Fifty years later, 1900 just prior to her visit, there were countless ‘welcome committees’ established throughout the country with public subscriptions to defray expenses – the fireworks bill at Kingstown was more than £200 (or an income value of about £130k in today’s terms). That year her reception was much the same, but in addition to banners there were several ‘triumphal arches’ strategically placed in Dublin, lit by hundreds of bulbs, electricity being the ‘new thing’ at the time. One was at a canal bridge (Leeson St?), another was on Nassau St.: several business premises also decorated / lit their shopfronts and the top architects and engineers of the day were hired to design them.

By today’s standards the events and language used were sycophantic toadyism and extremely cringeworthy. Irish nationalism was absent.
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23-08-2019, 10:24   #8
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Not doubting you, but what's the basis for saying that the Corporation of Cork was "nationalist-controlled" in 1849?
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23-08-2019, 11:55   #9
pedroeibar1
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Not doubting you, but what's the basis for saying that the Corporation of Cork was "nationalist-controlled" in 1849?
I think I originally got it in David Dickson’s book (Old World Colony – Cork) which I don’t have access to at the moment. I’ve researched several Cork events 1850ish that +/- coincided with that royal visit (a case involving a clemency appeal to Clarendon on a Judge Jackson death sentence – Jackson was in Cork for the Assizes; Kerry family of Dora Jordan nee Bland of Derryquin the actress mistress of William IV – their illegitimate son FitzClarence (thus Vicky’s cousin) commanded the Royal yacht at the time of the Royal visit; another RN officer who was in Cove in the 1840’s.)

It’s also mentioned on a QUB page.

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Claredon’s relief related to the queen’s visit to Cork, where the royal yacht anchored on the nights of 3 and 4 August, and Dublin, where she stayed for a further six days. As a result of the municipal reform act of 1840, both towns were under the control of nationalist councils. Clarendon, indeed, called Cork’s municipal authority ‘the most notorious ruffians in Ireland, worse even than their brethren of Dublin’.
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23-08-2019, 12:08   #10
 
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I’d contend that most Irish ‘Republicans’ of 19th c Ireland had no real understanding of its true meaning & tenets. Nationalism was not radicalised until British mishandling of 1916 and the subsequent atrocities by troops/Black & Tans e.g. Listowel, Tralee, Mallow, Cork and the targeting of the creameries. ‘Irish separatist nationalism’ (as opposed to plain ‘nationalism’) was absent until 1916.

Pinky’s comment on Victoria’s visit did not equate Nationalism with Republicanism. During Victoria’s visits the Irish fell over trying to outdo each other with loyal addresses and proclamations, from Corporations to Guilds to Clergy (Established and RCC). In her 1849 visit Victoria came by royal yacht to Cork, where the Corporation was Nationalist-controlled. There was no trouble even though Clarendon, the Lord Lieut. feared it; he called the Corpo +/-‘the greatest pack of ruffians ever , worse than those in Dublin’. The 1849 Young Irelander Rebellion had come and gone, the Famine was not yet over, although in its final days people were still dying and many workhouses were full. Despite this the streets were thronged with ordinary folk cheering and welcoming her. There were more shamrocks and harps than St. Patrick’s Day in NYC, there were banners with ‘Cead Mile Fáilte’ – when she went to Belfast even the offices of the ultra-Protestant and conservative ‘Belfast Newsletter’ had one in Irish.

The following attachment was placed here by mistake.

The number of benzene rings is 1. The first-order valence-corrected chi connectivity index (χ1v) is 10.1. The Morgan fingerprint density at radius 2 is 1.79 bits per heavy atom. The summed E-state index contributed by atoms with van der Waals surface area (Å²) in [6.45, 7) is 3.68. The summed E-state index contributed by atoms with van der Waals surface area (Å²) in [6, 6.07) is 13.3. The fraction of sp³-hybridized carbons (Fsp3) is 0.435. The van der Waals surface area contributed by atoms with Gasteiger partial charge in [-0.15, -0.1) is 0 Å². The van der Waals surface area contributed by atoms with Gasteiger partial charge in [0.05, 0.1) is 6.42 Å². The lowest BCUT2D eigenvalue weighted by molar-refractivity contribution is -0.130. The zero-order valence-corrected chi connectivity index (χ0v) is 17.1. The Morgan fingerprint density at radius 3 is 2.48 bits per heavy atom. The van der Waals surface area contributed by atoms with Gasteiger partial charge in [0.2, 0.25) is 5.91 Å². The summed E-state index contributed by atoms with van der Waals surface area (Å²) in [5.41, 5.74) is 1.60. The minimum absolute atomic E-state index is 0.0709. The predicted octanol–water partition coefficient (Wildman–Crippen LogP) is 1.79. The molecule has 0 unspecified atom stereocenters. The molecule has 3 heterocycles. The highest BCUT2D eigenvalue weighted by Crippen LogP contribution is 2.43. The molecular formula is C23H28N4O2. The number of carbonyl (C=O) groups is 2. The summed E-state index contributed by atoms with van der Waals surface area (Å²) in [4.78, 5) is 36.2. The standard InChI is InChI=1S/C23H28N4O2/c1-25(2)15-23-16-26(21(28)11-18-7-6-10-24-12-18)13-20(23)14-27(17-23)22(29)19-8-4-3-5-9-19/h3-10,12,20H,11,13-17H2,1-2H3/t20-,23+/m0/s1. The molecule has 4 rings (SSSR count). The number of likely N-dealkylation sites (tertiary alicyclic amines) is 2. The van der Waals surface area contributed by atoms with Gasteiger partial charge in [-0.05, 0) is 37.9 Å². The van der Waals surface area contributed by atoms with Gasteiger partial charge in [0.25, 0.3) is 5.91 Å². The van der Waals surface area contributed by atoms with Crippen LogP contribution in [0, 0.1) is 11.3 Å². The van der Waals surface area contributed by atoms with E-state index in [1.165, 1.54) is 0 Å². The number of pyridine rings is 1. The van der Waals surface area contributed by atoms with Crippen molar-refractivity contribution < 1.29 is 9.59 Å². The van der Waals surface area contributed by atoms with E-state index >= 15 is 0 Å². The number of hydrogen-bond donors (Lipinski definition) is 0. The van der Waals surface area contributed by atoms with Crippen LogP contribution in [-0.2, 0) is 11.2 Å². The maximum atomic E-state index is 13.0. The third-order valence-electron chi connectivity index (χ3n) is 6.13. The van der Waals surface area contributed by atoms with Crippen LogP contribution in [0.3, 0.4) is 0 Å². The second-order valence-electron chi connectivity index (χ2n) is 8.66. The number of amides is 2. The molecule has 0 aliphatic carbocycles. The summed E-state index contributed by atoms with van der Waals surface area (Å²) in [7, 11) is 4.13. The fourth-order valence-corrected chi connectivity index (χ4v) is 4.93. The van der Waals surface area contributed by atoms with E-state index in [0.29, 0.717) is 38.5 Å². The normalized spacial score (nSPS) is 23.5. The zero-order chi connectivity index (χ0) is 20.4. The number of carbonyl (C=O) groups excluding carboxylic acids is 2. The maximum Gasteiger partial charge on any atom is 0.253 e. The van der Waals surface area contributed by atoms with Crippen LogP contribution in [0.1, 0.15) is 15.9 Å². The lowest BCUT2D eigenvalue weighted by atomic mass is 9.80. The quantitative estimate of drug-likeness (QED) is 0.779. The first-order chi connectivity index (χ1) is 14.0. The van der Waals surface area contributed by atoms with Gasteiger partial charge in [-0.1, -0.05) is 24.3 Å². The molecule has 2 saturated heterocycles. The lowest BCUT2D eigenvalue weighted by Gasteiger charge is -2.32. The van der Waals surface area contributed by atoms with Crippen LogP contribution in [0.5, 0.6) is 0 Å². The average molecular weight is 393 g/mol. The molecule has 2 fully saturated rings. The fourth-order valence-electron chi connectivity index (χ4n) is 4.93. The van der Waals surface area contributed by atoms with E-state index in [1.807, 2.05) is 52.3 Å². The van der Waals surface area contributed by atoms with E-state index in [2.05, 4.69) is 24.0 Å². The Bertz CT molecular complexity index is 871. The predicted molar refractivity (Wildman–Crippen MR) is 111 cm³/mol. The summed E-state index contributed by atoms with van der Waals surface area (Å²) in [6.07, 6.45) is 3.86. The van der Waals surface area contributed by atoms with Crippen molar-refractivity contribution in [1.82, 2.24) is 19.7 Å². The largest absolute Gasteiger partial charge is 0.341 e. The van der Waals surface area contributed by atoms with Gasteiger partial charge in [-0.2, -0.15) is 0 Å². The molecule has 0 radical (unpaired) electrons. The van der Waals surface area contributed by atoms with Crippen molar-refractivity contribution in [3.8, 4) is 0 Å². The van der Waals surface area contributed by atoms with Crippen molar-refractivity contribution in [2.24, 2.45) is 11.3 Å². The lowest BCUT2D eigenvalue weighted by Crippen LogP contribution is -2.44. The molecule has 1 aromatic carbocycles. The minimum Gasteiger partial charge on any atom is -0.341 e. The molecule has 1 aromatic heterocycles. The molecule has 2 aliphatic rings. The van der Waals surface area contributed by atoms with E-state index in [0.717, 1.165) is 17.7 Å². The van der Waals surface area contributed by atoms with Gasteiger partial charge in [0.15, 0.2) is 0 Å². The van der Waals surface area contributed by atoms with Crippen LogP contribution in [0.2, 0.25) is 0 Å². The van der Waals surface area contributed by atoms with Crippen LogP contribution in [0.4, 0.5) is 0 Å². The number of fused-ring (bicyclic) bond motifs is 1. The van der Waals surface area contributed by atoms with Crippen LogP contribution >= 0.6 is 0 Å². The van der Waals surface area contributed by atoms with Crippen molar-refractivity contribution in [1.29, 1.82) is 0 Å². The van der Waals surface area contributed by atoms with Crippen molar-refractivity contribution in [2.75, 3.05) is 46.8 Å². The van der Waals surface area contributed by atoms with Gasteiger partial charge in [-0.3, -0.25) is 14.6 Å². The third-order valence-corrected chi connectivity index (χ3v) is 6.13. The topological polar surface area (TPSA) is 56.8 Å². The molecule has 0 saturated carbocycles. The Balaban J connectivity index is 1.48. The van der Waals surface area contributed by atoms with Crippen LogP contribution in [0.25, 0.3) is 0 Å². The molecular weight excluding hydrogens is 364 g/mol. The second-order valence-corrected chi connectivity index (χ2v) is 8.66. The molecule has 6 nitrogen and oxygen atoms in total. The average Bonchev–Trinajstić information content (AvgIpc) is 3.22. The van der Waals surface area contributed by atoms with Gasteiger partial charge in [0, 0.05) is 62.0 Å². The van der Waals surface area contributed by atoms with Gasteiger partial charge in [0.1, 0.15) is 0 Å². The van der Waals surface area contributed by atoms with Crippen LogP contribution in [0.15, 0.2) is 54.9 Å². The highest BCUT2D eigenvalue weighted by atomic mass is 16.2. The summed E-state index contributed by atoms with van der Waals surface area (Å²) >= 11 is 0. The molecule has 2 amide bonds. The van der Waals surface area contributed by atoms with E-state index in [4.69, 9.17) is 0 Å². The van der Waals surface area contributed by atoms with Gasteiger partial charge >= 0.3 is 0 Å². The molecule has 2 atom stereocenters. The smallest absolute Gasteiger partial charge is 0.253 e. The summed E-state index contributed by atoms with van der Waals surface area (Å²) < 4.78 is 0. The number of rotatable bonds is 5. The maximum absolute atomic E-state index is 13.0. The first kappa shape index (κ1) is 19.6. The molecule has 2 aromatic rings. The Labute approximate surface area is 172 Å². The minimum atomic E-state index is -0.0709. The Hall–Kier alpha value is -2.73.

Fifty years later, 1900 just prior to her visit, there were countless ‘welcome committees’ established throughout the country with public subscriptions to defray expenses – the fireworks bill at Kingstown was more than £200 (or an income value of about £130k in today’s terms). That year her reception was much the same, but in addition to banners there were several ‘triumphal arches’ strategically placed in Dublin, lit by hundreds of bulbs, electricity being the ‘new thing’ at the time. One was at a canal bridge (Leeson St?), another was on Nassau St.: several business premises also decorated / lit their shopfronts and the top architects and engineers of the day were hired to design them.

By today’s standards the events and language used were sycophantic toadyism and extremely cringeworthy. Irish nationalism was absent.
Was it? You sure there was no criticism of the visit anywhere in nationalist periodicals or newspapers?

In any case nationalism at the time was home rule nationalism - meaning home rule within the U.K. which would have kept the monarchy. In fact even Sinn Fein supported a dual monarchy not a republic to begin with.
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23-08-2019, 13:25   #11
pedroeibar1
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Was it? You sure there was no criticism of the visit anywhere in nationalist periodicals or newspapers?

In any case nationalism at the time was home rule nationalism - meaning home rule within the U.K. which would have kept the monarchy. In fact even Sinn Fein supported a dual monarchy not a republic to begin with.

As I said above my knowledge is ‘incidental’ as I was researching other items (1849-50), not the royal visit. Most of that research was in the newspaper archives where I never saw a report of a protest. Not one. There were many mentions of ‘our ancient right of self-rule’ but never one suggesting a constitutional change or any curtailment of the sovereignty of the monarch.
Typical of the era is the Freemans Journal of 9 August 1849 “The more the citizens of Dublin see of Queen Victoria, the more she wins their affections, and the warmer becomes their feelings towards her.”